Back in the day, Matariki was a time when the pātaka/storehouses were well stocked with foods preserved for the winter months. The Māori came up with an ingenious way to make rations last longer using what the land offered in abundance. The Pōhā was born out of Rimurapa (bull kelp), Harakeke (Flax) and the shedding barks of a Totara tree. It was primarily used to preserve tītī, which is a muttonbird commonly found around Stewart island and the Titi islands.
First, bull kelp is collected from the rocks by the shore and its inner cross section contains a honeycomb like structure which can be easily opened to make an air tight inflated kelp bag by blowing into it with the precise amount of pressure. This is hung and left to dry for several days until the elements give the bag its unique shape. The cooked muttonbird is inserted into the hollow bag and submerged with its own fat and juices to help preserve it for up to a couple of years.
Next up, flax is used to make a Kete, which forms a base container to hold the kelp bag. Flax is dunked into boiling water to remove any impurities and to soften it so it becomes easier to work with. The parts of the kelp bag exposed are then covered with the barks of the Totara tree to encase and protect it. The Māori made it a point to only use barks that were willingly shed by the tree.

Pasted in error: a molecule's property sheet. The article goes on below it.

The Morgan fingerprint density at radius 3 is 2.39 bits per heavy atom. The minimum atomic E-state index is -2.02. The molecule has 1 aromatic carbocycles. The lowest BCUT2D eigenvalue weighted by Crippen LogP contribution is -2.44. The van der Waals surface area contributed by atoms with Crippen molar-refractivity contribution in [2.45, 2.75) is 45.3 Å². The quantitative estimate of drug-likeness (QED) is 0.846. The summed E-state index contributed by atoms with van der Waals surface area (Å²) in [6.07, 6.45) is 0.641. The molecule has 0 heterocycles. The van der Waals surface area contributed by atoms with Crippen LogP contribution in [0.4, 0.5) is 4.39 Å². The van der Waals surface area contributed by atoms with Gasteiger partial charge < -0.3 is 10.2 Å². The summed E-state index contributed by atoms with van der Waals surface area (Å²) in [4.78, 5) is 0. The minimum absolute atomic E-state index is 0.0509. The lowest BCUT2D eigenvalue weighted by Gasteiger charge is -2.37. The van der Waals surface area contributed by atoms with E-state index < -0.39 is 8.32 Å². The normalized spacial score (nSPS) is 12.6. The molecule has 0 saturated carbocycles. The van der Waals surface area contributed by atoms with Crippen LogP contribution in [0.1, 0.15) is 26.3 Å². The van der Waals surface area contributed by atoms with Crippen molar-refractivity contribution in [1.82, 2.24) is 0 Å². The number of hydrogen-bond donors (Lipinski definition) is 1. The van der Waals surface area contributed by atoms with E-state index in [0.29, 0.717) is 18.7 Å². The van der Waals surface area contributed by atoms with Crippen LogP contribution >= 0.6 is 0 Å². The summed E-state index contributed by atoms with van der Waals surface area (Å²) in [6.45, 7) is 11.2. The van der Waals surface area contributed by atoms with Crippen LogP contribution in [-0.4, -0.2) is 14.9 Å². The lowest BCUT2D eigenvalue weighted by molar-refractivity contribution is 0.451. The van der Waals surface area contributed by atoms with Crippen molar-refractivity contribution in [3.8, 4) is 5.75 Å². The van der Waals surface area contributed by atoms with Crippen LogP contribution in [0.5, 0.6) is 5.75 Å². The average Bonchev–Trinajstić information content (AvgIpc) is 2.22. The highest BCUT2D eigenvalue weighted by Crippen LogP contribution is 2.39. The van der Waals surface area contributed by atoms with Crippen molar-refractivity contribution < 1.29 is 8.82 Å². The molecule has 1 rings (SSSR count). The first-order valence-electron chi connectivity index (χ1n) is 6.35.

Finally the pōhā is secured and tied together with the help of strong blades of flax and dexterous hands into a contraption that can survive a rugby pass as it was often thrown into a boat or waka.
Even today, purveyors of this tradition living in Southland make a fantastic attempt at keeping the mahi alive.
Matariki is a time for looking back at the good fortunes along with the struggles over the past year and to be thankful to the gods of the land, forest and sea for its gifts while preserving them through the harsh southern winter months.
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Words and illustration by our Kaitaki Collective - Priyanka Jayarajan. @dwellsinthepast - Photographer / Illustration.
I am a marketing professional turned photographer and illustrator. Born and bred in Mumbai, Christchurch is now home. My creative impulses are sparked by nature, travel and the love for food, peppered with healthy doses of nostalgia. I have always believed food is the most intimate way of being able to interact with a community and understand its culture and as a part of the Kaitaki my aim is to reunite ourselves with this ideology.